SEOUL (Bloomberg) - South Korean President Park Geun Hye said Japanese Prime Minister Shinzo Abe missed an opportunity to improve ties between their countries by not apologising for Japan's wartime use of sex slaves during his United States trip.
"There is much criticism even in the US about the Abe government not taking advantage of the chance to strengthen trust with neighbouring nations with a sincere apology over historical issues including the 'comfort women' victims," Ms Park said on Monday at a meeting with secretaries, according to the website of her office.
Ms Park's demands that Mr Abe do more to atone for Japan's wartime aggression have added to tensions over a territorial dispute and soured Korean-Japaneses relations. The rift between the two-biggest US allies in North Asia is complicating President Barack Obama's shift to Asia and his effort to maintain a united front to contend with a nuclear North Korea and a more assertive China.
Ms Park has demanded Mr Abe do more to apologise to the Korean victims before she will agree to a two-way summit. More than 50 former comfort women remain alive in South Korea, and have become a symbol of Korean suffering during Japan's colonial rule from 1910 until the end of World War II in 1945.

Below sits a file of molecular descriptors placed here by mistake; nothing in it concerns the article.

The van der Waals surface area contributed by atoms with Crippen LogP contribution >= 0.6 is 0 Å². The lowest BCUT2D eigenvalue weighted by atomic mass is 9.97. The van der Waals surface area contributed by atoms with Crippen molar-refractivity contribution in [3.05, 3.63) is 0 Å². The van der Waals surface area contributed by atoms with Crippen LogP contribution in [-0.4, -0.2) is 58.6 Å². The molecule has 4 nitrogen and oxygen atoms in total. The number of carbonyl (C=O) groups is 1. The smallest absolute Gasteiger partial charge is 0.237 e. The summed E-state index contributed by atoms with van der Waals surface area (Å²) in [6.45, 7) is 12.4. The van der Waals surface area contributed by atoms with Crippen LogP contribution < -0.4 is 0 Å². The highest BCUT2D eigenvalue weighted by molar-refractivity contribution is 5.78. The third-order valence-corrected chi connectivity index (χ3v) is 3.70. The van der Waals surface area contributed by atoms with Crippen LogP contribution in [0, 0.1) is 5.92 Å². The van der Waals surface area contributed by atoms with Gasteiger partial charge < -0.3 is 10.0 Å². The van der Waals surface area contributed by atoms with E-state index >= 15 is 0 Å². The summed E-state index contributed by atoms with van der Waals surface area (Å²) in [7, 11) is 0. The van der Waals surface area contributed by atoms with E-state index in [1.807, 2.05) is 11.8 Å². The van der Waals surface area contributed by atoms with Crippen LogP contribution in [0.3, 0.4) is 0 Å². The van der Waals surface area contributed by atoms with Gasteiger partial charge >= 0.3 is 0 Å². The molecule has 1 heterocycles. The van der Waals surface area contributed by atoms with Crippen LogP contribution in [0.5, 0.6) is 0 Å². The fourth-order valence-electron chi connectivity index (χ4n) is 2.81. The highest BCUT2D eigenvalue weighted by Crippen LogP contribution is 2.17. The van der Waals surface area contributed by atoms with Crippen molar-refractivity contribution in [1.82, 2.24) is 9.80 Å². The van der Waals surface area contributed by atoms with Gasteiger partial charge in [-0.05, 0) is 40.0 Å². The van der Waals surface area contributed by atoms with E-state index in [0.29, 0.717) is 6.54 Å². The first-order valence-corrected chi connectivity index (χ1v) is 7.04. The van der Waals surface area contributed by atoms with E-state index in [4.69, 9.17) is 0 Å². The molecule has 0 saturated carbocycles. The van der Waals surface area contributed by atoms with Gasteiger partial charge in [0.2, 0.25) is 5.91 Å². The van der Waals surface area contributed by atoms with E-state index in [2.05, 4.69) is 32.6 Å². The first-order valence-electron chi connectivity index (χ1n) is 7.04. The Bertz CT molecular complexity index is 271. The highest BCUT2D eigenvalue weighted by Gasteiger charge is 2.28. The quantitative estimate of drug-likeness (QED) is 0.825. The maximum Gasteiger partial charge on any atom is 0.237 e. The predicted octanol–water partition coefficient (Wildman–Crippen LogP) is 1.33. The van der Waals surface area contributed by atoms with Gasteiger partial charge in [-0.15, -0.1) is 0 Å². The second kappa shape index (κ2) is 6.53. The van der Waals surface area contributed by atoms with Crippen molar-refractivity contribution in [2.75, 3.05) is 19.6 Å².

During his speech at the US Congress last week, Mr Abe expressed "deep remorse" for unspecified suffering caused by his nation's wartime actions while offering no new apology to the women from Korea and other nations forced into sexual slavery by Japan's Imperial Army in the early 20th century.
Earlier in the trip, Mr Abe said he was "deeply pained to think about the comfort women who experienced immeasurable pain and suffering as a result of victimization due to human trafficking".
Mr Abe has been lobbying to improve ties with Ms Park and also China, which shares South Korea's concerns about historical issues.
He told Ms Park after the funeral for Singapore's founder Lee Kuan Yew in March that he hopes for a summit with China and South Korea.